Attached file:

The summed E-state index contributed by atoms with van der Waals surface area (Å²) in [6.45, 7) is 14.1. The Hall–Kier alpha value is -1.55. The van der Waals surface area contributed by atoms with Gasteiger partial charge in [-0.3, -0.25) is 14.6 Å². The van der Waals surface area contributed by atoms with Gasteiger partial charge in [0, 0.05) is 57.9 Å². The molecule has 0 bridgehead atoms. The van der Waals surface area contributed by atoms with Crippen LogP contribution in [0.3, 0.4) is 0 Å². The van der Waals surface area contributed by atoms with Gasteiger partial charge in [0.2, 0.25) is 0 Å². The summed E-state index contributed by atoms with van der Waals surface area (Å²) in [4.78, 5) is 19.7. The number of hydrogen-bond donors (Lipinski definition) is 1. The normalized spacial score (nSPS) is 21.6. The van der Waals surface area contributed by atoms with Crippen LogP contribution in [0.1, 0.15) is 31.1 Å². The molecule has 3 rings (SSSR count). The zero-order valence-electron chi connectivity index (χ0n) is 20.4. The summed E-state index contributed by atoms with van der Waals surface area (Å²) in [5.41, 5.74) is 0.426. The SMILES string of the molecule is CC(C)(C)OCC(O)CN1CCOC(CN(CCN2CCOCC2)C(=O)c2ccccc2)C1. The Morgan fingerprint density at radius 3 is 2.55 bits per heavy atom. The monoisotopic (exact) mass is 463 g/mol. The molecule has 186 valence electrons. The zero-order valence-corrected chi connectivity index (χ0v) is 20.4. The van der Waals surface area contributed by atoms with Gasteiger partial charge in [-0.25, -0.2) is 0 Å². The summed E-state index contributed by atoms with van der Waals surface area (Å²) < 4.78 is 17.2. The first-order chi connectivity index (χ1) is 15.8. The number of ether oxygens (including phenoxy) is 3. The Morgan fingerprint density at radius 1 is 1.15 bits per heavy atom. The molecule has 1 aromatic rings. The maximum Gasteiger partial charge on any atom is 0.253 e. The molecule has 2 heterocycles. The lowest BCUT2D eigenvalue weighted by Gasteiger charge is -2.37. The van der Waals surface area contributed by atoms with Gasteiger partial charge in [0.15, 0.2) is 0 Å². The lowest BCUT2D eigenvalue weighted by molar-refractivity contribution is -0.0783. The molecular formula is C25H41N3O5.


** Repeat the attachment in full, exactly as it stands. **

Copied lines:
The summed E-state index contributed by atoms with van der Waals surface area (Å²) in [6.45, 7) is 14.1. The Hall–Kier alpha value is -1.55. The van der Waals surface area contributed by atoms with Gasteiger partial charge in [-0.3, -0.25) is 14.6 Å². The van der Waals surface area contributed by atoms with Gasteiger partial charge in [0, 0.05) is 57.9 Å². The molecule has 0 bridgehead atoms. The van der Waals surface area contributed by atoms with Crippen LogP contribution in [0.3, 0.4) is 0 Å². The van der Waals surface area contributed by atoms with Gasteiger partial charge in [0.2, 0.25) is 0 Å². The summed E-state index contributed by atoms with van der Waals surface area (Å²) in [4.78, 5) is 19.7. The number of hydrogen-bond donors (Lipinski definition) is 1. The normalized spacial score (nSPS) is 21.6. The van der Waals surface area contributed by atoms with Crippen LogP contribution in [0.1, 0.15) is 31.1 Å². The molecule has 3 rings (SSSR count). The zero-order valence-electron chi connectivity index (χ0n) is 20.4. The summed E-state index contributed by atoms with van der Waals surface area (Å²) in [5.41, 5.74) is 0.426. The SMILES string of the molecule is CC(C)(C)OCC(O)CN1CCOC(CN(CCN2CCOCC2)C(=O)c2ccccc2)C1. The Morgan fingerprint density at radius 3 is 2.55 bits per heavy atom. The monoisotopic (exact) mass is 463 g/mol. The molecule has 186 valence electrons. The zero-order valence-corrected chi connectivity index (χ0v) is 20.4. The van der Waals surface area contributed by atoms with Gasteiger partial charge in [-0.25, -0.2) is 0 Å². The summed E-state index contributed by atoms with van der Waals surface area (Å²) < 4.78 is 17.2. The first-order chi connectivity index (χ1) is 15.8. The number of ether oxygens (including phenoxy) is 3. The Morgan fingerprint density at radius 1 is 1.15 bits per heavy atom. The molecule has 1 aromatic rings. The maximum Gasteiger partial charge on any atom is 0.253 e. The molecule has 2 heterocycles. The lowest BCUT2D eigenvalue weighted by Gasteiger charge is -2.37. The van der Waals surface area contributed by atoms with Gasteiger partial charge in [0.15, 0.2) is 0 Å². The lowest BCUT2D eigenvalue weighted by molar-refractivity contribution is -0.0783. The molecular formula is C25H41N3O5.